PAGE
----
The Question of the Animal and Religion: Theoretical Stakes, Practical Implications (Paperback)
  • The Question of the Animal and Religion: Theoretical Stakes, Practical Implications (Paperback)
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The Question of the Animal and Religion: Theoretical Stakes, Practical Implications (Paperback)

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£28.00
Paperback 304 Pages / Published: 09/12/2014
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Through an absorbing investigation into recent, high-profile scandals involving one of the largest kosher slaughterhouses in the world, located unexpectedly in Postville, Iowa, Aaron S. Gross makes a powerful case for elevating the category of the animal in the study of religion. Major theorists have almost without exception approached religion as a phenomenon that radically marks humans off from other animals, but Gross rejects this paradigm, instead matching religion more closely with the life sciences to better theorize human nature. Gross begins with a detailed account of the scandals at Agriprocessors and their significance for the American and international Jewish community. He argues that without a proper theorization of "animals and religion," we cannot fully understand religiously and ethically motivated diets and how and why the events at Agriprocessors took place. Subsequent chapters recognize the significance of animals to the study of religion in the work of Ernst Cassirer, Emile Durkheim, Mircea Eliade, Jonathan Z. Smith, and Jacques Derrida and the value of indigenous peoples' understanding of animals to the study of religion in our daily lives. Gross concludes by extending the Agribusiness scandal to the activities at slaughterhouses of all kinds, calling attention to the religiosity informing the regulation of "secular" slaughterhouses and its implications for our relationship with and self-imagination through animals.

Publisher: Columbia University Press
ISBN: 9780231167512
Number of pages: 304
Weight: 397 g
Dimensions: 229 x 152 x 18 mm


MEDIA REVIEWS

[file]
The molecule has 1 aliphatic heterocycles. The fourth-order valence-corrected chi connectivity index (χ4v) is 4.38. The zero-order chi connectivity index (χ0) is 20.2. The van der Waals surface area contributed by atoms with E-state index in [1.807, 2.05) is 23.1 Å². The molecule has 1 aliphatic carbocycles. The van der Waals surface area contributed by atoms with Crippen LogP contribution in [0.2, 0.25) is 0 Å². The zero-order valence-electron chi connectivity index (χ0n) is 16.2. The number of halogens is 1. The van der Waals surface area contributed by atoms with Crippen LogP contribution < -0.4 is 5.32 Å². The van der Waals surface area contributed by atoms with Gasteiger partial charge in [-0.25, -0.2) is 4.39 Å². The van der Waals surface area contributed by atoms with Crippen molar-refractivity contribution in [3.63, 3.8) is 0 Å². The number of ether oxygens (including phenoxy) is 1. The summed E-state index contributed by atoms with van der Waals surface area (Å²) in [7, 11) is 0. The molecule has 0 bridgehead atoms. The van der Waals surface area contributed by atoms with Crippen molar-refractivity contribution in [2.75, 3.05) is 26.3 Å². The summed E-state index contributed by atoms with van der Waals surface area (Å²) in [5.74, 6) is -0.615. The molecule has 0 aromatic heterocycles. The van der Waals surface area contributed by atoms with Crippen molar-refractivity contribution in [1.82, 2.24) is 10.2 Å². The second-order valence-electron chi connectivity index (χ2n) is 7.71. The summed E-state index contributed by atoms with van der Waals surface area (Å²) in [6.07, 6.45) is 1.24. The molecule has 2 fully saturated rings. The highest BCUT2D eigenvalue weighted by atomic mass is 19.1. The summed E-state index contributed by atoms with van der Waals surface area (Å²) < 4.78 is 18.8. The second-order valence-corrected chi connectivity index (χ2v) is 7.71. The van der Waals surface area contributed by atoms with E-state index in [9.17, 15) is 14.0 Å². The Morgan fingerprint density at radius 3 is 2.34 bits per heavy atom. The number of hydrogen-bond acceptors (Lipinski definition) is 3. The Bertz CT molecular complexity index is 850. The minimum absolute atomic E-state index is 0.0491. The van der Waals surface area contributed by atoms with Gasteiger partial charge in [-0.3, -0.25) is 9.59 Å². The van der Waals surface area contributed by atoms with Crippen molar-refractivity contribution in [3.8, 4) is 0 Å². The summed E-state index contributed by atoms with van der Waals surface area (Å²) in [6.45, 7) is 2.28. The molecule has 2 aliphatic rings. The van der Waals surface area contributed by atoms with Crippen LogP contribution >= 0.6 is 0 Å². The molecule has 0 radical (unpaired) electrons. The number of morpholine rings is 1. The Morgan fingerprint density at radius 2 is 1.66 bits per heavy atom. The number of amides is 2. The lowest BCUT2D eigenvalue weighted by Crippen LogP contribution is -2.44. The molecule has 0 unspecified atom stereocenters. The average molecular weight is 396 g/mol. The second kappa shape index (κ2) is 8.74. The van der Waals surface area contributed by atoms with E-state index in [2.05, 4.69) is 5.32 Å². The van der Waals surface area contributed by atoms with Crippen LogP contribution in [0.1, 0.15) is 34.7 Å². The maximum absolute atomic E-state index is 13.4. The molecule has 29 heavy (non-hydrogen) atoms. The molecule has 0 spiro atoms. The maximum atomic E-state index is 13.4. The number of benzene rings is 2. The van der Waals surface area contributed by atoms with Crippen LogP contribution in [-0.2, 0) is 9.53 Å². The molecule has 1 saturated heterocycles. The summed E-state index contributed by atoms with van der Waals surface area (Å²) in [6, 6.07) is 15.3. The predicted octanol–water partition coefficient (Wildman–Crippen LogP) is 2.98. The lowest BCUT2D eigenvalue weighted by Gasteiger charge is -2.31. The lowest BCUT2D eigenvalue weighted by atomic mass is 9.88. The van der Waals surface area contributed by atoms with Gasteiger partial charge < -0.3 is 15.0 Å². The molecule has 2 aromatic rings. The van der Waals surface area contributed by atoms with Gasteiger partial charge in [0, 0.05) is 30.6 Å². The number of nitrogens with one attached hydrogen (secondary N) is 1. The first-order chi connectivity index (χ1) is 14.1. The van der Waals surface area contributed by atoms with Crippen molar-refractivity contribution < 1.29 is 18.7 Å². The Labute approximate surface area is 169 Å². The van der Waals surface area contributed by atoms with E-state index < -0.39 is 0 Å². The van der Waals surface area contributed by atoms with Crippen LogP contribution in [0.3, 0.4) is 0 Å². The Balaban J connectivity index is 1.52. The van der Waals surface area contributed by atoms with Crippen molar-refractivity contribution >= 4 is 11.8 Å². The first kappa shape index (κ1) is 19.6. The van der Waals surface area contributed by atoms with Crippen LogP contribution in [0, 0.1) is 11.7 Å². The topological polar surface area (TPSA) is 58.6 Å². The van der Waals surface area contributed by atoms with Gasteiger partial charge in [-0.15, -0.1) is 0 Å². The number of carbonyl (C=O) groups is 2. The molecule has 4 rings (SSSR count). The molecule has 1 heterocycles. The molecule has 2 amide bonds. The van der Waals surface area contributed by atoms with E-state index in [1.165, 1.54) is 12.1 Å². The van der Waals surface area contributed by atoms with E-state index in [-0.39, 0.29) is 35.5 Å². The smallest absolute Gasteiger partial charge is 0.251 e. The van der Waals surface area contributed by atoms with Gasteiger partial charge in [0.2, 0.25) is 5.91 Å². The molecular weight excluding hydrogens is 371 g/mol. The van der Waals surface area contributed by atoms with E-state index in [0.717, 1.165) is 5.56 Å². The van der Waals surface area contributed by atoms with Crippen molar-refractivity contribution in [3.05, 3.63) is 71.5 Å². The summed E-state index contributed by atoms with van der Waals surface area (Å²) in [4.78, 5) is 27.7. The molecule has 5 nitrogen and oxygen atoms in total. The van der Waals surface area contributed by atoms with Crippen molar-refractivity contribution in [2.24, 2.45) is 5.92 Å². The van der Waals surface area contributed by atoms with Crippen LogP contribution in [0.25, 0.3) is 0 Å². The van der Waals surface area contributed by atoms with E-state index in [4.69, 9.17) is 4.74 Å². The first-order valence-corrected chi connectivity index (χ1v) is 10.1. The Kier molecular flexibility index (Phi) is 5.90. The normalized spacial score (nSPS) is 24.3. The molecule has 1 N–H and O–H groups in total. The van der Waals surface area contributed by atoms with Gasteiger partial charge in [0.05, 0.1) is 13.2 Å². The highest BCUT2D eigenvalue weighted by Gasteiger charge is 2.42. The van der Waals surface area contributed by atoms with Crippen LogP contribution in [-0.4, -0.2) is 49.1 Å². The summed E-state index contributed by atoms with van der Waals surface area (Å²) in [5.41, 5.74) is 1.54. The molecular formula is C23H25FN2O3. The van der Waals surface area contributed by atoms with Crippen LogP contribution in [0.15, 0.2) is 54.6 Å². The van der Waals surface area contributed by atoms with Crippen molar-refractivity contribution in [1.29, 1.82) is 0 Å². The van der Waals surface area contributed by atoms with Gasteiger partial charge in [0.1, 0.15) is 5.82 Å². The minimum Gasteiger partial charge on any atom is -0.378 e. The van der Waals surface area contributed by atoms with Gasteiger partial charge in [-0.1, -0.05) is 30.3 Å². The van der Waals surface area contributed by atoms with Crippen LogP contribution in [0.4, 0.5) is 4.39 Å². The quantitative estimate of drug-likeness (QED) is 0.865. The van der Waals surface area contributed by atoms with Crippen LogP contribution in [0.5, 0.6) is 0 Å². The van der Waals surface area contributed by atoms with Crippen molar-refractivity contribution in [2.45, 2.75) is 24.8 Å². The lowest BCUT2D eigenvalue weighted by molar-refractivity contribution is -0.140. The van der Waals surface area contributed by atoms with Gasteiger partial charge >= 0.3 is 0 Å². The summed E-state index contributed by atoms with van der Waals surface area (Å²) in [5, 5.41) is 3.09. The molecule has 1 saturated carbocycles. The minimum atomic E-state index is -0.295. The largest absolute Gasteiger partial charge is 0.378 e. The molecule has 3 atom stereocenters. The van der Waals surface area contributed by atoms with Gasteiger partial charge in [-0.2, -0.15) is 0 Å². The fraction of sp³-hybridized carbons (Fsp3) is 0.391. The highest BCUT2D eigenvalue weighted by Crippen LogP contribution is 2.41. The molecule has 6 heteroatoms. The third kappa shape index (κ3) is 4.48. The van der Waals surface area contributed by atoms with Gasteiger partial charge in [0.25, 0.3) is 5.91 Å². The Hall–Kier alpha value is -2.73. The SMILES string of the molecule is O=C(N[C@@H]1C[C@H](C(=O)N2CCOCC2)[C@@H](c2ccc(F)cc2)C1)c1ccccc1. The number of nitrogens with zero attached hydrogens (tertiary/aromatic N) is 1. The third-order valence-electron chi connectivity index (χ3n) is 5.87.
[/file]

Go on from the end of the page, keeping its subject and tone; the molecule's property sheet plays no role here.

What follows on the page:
With this highly original and exciting book, Aaron S. Gross stands at the cutting edge of a radical reconsideration of the nature of religiosity and theological reflection. Beautifully written, this book has to be read by anyone with an interest in the study of religion. -- Susannah Heschel, Dartmouth College Starting from the scandal evoked by the revelation of grossly cruel practices in kosher slaughterhouses in the United States, and the subsequent defense of these practices by leading figures in Orthodox Jewry, Aaron S. Gross proceeds to a wide-ranging exploration of the justification of slaughter in Abrahamic religion and into our willed blindness to the animal as a religious subject. His philosophical and theological inquiries are driven by well-justified ethical concern at what factory farming, buttressed by so-called animal science, tells about the age we live in. -- J.M. Coetzee, winner of the Nobel Prize in Literature A leading young scholar in the emerging field of animal studies, Gross reveals the deep binaries around which most dominant religious worldviews, as well as the Enlightenment-vectored study of religion, have always revolved-human/animal, subject/object, culture/nature, self/other. Without a radical surrender of these divisions, which render animals as but 'a foil and shadow of the human world,' no legitimate theorizing about religion can take place. Nor is any true religious life possible. Echoing two heartbreaking cries to heaven, separated by eighteen hundred years-the plea of a calf seeking refuge from kosher slaughter in the robes of Rabbi Judah the Prince and the screams of cattle half-butchered but still alive in the now-infamous 'kosher' meat-processing plant in Postville, Iowa-this work makes its own unforgettable plea. Do we have the courage to sacrifice sacrifice itself? There will be no getting around this book. -- Kimberley C. Patton, Harvard Divinity School, Harvard University The Question of the Animal and Religion makes a significant contribution to both the larger field of animal studies and the smaller subdiscipline of animal studies in religion. This is in part because Aaron S. Gross's case study on the brutal and systematic animal cruelty at a kosher-meat-producing company is so important, and especially because Gross's is the first work in animal studies in religion to present such a thorough methodological approach. -- Barbara K. Darling, Wheaton College The Question of the Animal and Religion makes a crucial contribution to the emerging field of animals and religion. As of today, I cannot name another study that has specifically analyzed the thinking of the foundational theorists of religious studies such as Mircea Eliade, Emile Durkheim, and J.Z. Smith in regard to animals. -- Barbara Rossetti Ambros, University of North Carolina at Chapel Hill The Question of the Animal and Religion persuasively demonstrates the need to extend our understanding of religion beyond the human drama to include, as Gross insists, the drama of living itself. This book deserves to be taken seriously. Reading Religion Gross's book marks a welcome and important step in bringing animal studies to the study of religion, and religion to animal studies. -- Katharine Mershon Journal of Religion

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